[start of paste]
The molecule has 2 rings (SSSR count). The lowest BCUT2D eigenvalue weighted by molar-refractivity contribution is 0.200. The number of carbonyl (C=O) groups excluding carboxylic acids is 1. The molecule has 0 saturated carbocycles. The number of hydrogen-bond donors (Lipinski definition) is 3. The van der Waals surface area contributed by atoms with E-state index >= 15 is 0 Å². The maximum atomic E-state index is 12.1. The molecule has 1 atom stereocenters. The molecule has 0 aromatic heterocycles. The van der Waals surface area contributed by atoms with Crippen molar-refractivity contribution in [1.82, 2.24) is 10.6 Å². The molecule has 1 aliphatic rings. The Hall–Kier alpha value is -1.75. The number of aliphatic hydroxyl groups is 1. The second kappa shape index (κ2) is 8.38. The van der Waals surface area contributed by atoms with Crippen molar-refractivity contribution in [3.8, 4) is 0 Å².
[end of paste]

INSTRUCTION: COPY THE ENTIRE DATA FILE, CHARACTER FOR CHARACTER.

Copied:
The molecule has 2 rings (SSSR count). The lowest BCUT2D eigenvalue weighted by molar-refractivity contribution is 0.200. The number of carbonyl (C=O) groups excluding carboxylic acids is 1. The molecule has 0 saturated carbocycles. The number of hydrogen-bond donors (Lipinski definition) is 3. The van der Waals surface area contributed by atoms with E-state index >= 15 is 0 Å². The maximum atomic E-state index is 12.1. The molecule has 1 atom stereocenters. The molecule has 0 aromatic heterocycles. The van der Waals surface area contributed by atoms with Crippen molar-refractivity contribution in [1.82, 2.24) is 10.6 Å². The molecule has 1 aliphatic rings. The Hall–Kier alpha value is -1.75. The number of aliphatic hydroxyl groups is 1. The second kappa shape index (κ2) is 8.38. The van der Waals surface area contributed by atoms with Crippen molar-refractivity contribution in [3.8, 4) is 0 Å².